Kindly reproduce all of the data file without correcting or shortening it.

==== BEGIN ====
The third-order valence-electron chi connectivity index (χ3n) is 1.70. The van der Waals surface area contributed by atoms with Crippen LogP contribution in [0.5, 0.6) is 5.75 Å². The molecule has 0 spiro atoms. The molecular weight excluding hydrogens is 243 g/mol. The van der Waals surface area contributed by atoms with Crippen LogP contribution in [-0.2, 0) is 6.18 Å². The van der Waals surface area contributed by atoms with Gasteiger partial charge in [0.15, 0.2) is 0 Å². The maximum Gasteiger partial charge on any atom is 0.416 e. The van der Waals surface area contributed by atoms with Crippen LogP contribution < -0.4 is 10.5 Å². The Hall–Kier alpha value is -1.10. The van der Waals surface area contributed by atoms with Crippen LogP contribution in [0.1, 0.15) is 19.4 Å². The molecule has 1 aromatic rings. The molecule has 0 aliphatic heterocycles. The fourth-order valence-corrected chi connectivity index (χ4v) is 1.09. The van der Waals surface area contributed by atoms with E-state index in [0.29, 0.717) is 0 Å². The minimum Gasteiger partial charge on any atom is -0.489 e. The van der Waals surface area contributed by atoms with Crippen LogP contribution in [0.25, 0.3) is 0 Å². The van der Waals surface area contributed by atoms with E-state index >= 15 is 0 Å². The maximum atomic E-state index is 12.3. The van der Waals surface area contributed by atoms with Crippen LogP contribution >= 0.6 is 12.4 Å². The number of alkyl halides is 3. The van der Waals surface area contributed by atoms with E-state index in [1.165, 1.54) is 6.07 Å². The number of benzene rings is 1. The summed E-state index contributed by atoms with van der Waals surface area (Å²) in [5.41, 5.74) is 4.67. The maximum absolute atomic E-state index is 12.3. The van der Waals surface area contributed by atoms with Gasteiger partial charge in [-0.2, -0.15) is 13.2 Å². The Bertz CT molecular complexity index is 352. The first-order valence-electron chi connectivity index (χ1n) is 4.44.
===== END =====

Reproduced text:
The third-order valence-electron chi connectivity index (χ3n) is 1.70. The van der Waals surface area contributed by atoms with Crippen LogP contribution in [0.5, 0.6) is 5.75 Å². The molecule has 0 spiro atoms. The molecular weight excluding hydrogens is 243 g/mol. The van der Waals surface area contributed by atoms with Crippen LogP contribution in [-0.2, 0) is 6.18 Å². The van der Waals surface area contributed by atoms with Gasteiger partial charge in [0.15, 0.2) is 0 Å². The maximum Gasteiger partial charge on any atom is 0.416 e. The van der Waals surface area contributed by atoms with Crippen LogP contribution < -0.4 is 10.5 Å². The Hall–Kier alpha value is -1.10. The van der Waals surface area contributed by atoms with Crippen LogP contribution in [0.1, 0.15) is 19.4 Å². The molecule has 1 aromatic rings. The molecule has 0 aliphatic heterocycles. The fourth-order valence-corrected chi connectivity index (χ4v) is 1.09. The van der Waals surface area contributed by atoms with E-state index in [0.29, 0.717) is 0 Å². The minimum Gasteiger partial charge on any atom is -0.489 e. The van der Waals surface area contributed by atoms with Crippen LogP contribution in [0.25, 0.3) is 0 Å². The van der Waals surface area contributed by atoms with E-state index >= 15 is 0 Å². The maximum atomic E-state index is 12.3. The van der Waals surface area contributed by atoms with Crippen LogP contribution >= 0.6 is 12.4 Å². The number of alkyl halides is 3. The van der Waals surface area contributed by atoms with E-state index in [1.165, 1.54) is 6.07 Å². The number of benzene rings is 1. The summed E-state index contributed by atoms with van der Waals surface area (Å²) in [5.41, 5.74) is 4.67. The maximum absolute atomic E-state index is 12.3. The van der Waals surface area contributed by atoms with Gasteiger partial charge in [-0.2, -0.15) is 13.2 Å². The Bertz CT molecular complexity index is 352. The first-order valence-electron chi connectivity index (χ1n) is 4.44.